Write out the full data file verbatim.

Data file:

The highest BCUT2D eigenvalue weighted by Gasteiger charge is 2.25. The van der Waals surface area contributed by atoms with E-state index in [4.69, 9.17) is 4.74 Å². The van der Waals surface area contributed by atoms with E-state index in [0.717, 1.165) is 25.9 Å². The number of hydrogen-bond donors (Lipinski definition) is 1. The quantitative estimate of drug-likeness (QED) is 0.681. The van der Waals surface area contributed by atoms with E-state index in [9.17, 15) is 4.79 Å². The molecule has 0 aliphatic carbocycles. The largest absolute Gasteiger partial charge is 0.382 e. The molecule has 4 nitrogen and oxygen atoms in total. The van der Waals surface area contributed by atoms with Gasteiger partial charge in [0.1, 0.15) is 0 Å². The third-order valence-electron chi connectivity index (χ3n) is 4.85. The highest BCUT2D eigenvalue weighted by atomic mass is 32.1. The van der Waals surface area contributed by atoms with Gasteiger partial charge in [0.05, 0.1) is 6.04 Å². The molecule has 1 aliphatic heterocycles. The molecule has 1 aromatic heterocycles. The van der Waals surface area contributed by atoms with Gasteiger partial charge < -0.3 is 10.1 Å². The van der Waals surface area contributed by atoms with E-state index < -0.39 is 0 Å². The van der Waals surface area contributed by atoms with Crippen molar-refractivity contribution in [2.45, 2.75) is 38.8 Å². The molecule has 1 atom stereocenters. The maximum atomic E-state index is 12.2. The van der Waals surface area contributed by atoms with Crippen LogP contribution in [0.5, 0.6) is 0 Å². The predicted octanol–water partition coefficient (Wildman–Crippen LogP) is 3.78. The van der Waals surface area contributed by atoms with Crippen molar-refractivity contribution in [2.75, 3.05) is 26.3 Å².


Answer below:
The highest BCUT2D eigenvalue weighted by Gasteiger charge is 2.25. The van der Waals surface area contributed by atoms with E-state index in [4.69, 9.17) is 4.74 Å². The van der Waals surface area contributed by atoms with E-state index in [0.717, 1.165) is 25.9 Å². The number of hydrogen-bond donors (Lipinski definition) is 1. The quantitative estimate of drug-likeness (QED) is 0.681. The van der Waals surface area contributed by atoms with E-state index in [9.17, 15) is 4.79 Å². The molecule has 0 aliphatic carbocycles. The largest absolute Gasteiger partial charge is 0.382 e. The molecule has 4 nitrogen and oxygen atoms in total. The van der Waals surface area contributed by atoms with Gasteiger partial charge in [0.1, 0.15) is 0 Å². The third-order valence-electron chi connectivity index (χ3n) is 4.85. The highest BCUT2D eigenvalue weighted by atomic mass is 32.1. The van der Waals surface area contributed by atoms with Gasteiger partial charge in [0.05, 0.1) is 6.04 Å². The molecule has 1 aliphatic heterocycles. The molecule has 1 aromatic heterocycles. The van der Waals surface area contributed by atoms with Gasteiger partial charge < -0.3 is 10.1 Å². The van der Waals surface area contributed by atoms with E-state index < -0.39 is 0 Å². The van der Waals surface area contributed by atoms with Crippen molar-refractivity contribution in [2.45, 2.75) is 38.8 Å². The molecule has 1 atom stereocenters. The maximum atomic E-state index is 12.2. The van der Waals surface area contributed by atoms with Crippen LogP contribution in [0.5, 0.6) is 0 Å². The predicted octanol–water partition coefficient (Wildman–Crippen LogP) is 3.78. The van der Waals surface area contributed by atoms with Crippen molar-refractivity contribution in [2.75, 3.05) is 26.3 Å².